Adults need fairy tales too

Personification in children’s stories are symbols of the adult in literature.

Image by: Herbert Wang
Where to find adults in childhood stories.

The stories we carried as children live on in our adult lives.

Sabrina Masud, Ph.D. ’24 in English, and the teaching fellow for ENGL 237, discussed the influence children’s books hold on adults today. Explaining the importance of the fantasy genre and how the morals found in literature are still felt in people’s minds today.

“We’re always a child at heart because we pretend to be adults, we actually never [grow] up,” Musad said in an interview with The Journal.

Students in Masud’s class always try to recreate new stories from the narratives found in childhood stories. She used the example of Barbie as a figure who existed as a doll in people’s childhood rooms, which then evolved into a movie thousands of adult women went out to see.

Masud described societal demarcations, the points in a person’s life that determine when they’re no longer allowed to exist in the fantasy world of children’s books.

“Once you attain a kind of physical growth, you’re no longer a child, or you become an adult after 18. Or you can drive. Or you can drink. These all serve as social markers, but we actually never grow up from being a child,” Musad said.

Masud said when looking at Alice and Wonderland or Little Red Riding Hood, the child is still present in the fiction. Despite the violent content in figures such as the Red Queen or the wolf, the narrator retains the innocence found in Alice and the Little Red Riding Hood.

It’s simply replicated, refurbished, and reproduced in something an adult can relate to.

Pulling out a picture book to read to a child before bedtime is a new phenomenon constructed for the family less than a hundred years ago, Masud said. Children’s stories emerged in the Western world around the 15th century from Spanish and French women who gathered in a salon to create and exchange stories.

“When you’re thinking about these stories, they weren’t meant for children. These stories were meant for adults to satisfy their fantasy world.”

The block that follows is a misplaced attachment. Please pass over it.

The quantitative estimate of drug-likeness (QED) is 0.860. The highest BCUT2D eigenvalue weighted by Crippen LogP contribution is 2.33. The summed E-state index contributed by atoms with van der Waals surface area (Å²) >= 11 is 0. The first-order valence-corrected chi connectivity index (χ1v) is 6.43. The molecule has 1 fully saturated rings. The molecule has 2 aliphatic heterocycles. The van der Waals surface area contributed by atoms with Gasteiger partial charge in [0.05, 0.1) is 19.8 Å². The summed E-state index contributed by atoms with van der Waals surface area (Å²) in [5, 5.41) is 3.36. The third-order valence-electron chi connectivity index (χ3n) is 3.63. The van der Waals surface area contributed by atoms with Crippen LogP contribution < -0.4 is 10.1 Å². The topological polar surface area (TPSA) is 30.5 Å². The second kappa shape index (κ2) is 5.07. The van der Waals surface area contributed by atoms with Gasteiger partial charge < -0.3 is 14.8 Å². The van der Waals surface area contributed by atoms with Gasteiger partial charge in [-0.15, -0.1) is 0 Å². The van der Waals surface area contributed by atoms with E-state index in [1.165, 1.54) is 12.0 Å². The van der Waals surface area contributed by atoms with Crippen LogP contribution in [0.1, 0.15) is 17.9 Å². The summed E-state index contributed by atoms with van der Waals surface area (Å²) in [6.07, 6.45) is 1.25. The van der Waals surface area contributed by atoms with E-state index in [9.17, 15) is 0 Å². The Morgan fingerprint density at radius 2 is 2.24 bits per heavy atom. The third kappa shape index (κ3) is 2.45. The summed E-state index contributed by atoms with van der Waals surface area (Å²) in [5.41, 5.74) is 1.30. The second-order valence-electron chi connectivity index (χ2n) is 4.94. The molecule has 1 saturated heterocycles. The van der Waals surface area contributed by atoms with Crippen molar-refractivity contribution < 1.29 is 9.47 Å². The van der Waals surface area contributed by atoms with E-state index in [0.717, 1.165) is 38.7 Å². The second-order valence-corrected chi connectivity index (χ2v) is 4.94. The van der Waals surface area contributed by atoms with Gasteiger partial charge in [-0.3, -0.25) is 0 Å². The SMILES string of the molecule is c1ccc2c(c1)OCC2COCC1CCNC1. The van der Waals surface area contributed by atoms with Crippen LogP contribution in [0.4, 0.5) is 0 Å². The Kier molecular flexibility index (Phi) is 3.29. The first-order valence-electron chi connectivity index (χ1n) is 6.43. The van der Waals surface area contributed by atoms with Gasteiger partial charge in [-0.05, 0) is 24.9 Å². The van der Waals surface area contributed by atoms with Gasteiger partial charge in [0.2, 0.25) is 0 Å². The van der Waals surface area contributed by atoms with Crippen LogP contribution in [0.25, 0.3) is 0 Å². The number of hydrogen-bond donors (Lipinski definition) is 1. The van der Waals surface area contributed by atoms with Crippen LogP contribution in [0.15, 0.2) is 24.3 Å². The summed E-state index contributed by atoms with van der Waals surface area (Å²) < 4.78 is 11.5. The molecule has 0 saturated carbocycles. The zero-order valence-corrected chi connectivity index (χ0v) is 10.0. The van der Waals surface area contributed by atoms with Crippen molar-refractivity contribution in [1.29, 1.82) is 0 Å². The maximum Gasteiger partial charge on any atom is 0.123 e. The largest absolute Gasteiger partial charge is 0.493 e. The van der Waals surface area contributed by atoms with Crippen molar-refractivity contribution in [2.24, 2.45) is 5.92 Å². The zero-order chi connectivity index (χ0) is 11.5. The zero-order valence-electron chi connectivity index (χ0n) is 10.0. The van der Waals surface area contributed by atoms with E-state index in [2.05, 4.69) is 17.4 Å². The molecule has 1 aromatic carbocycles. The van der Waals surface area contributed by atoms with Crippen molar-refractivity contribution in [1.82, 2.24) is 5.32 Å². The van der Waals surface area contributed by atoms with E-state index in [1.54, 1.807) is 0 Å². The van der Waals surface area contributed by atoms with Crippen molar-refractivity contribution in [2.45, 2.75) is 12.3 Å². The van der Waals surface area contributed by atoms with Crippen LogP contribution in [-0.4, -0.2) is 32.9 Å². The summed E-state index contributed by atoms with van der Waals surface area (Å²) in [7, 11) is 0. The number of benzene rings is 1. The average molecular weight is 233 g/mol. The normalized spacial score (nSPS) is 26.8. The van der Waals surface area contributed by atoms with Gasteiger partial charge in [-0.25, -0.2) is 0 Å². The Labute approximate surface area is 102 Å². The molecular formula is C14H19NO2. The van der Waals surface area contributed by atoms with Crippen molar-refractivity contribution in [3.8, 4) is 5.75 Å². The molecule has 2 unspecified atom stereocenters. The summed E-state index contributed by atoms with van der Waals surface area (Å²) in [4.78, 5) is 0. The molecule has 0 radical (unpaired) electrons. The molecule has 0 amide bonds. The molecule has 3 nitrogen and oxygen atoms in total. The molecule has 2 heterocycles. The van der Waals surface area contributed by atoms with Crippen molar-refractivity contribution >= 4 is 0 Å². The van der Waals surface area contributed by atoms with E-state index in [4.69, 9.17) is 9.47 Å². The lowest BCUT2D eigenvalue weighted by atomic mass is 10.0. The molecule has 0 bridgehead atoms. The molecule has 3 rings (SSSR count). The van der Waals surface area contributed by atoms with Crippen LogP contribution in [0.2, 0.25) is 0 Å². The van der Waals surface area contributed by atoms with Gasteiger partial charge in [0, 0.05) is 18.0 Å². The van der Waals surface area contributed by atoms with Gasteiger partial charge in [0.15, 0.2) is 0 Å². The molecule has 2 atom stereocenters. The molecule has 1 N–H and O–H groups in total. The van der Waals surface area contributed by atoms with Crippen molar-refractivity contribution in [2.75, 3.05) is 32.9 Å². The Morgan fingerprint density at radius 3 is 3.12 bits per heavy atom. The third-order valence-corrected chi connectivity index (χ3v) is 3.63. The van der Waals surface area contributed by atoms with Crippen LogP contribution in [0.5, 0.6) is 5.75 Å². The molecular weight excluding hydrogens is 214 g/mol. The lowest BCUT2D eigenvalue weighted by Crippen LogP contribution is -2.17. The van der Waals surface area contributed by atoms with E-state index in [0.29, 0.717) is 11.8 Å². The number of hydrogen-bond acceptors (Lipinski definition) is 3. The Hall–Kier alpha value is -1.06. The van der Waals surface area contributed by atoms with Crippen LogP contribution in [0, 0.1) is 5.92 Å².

It isn’t about presenting the child with an imaginary person or world. It’s about teaching a lesson through the characters in the story. In introducing fairy tales to children, the parents are introducing them to a world where the characters are black and white.

In reading these stories to their children, Masud said parents are teaching their kids how to present good behaviour or how to avoid bad behaviour.

A central theme Masud wants her students to understand is the relationship children’s books have with anthropomorphism—the attribution of human characters or behaviour to an animal or object. She used Lewis Carroll’s book Alice’s Adventures in Wonderland to show how anthropomorphic animals symbolize adult characters.

“Alice asks the Cheshire cat, ‘Which way should I go?’ and the Cheshire cat answers, ‘As far as you need to go,’” Masud said.

Masud is drawing attention to the argument that children are what John Locke calls “tabula Rasa,” meaning a blank slate. Locke’s theory argues that children are a product of their environment, not their genes.

Applying Locke’s theory to children’s literature, the Cheshire cat is supposed to symbolize an adult figure. The cat encourages Alice to explore the world of Wonderland at her own pace to learn lessons about the world by herself.

Alice in Wonderland is easy to return to because the power dynamic between Alice and the cat is seen in the way adults mediate their relationships with children.

She continued with the personification of the cups and knives in Disney’s Beauty and the Beast to evoke the same themes as Carroll’s novel. The characters in the film encourage beauty to speak with the beast, in a similar way to a parent encouraging their child in a time of suffering.

“In a way, these inanimate objects having life bonds create something tangible for the child and is really accessible for them. It’s a really engaging way to tell a story.”

However, in stories such as Little Red Riding Hood or Hansel and Gretel, the underlying violence is shown to give children an understanding of the harm they will experience as they grow older.

She calls children’s books a parody filled with irony and satire that can only be understood when you look back at them as adults.

“These are all literary tropes that were intended for a very adult audience to give you some kind of titillation, [to give] different pleasure as well as resist a kind of conversation [against the notion that children’s books are only found in childhood].”

Masud said there seems to be a return to these stories because the child inside a person does not go away when they’re an adult. The lessons of black and white characters, making choices and avoiding violent situations are still present in adult life, just in new ways.


Children’s Stories, English, Fairy tale, novel

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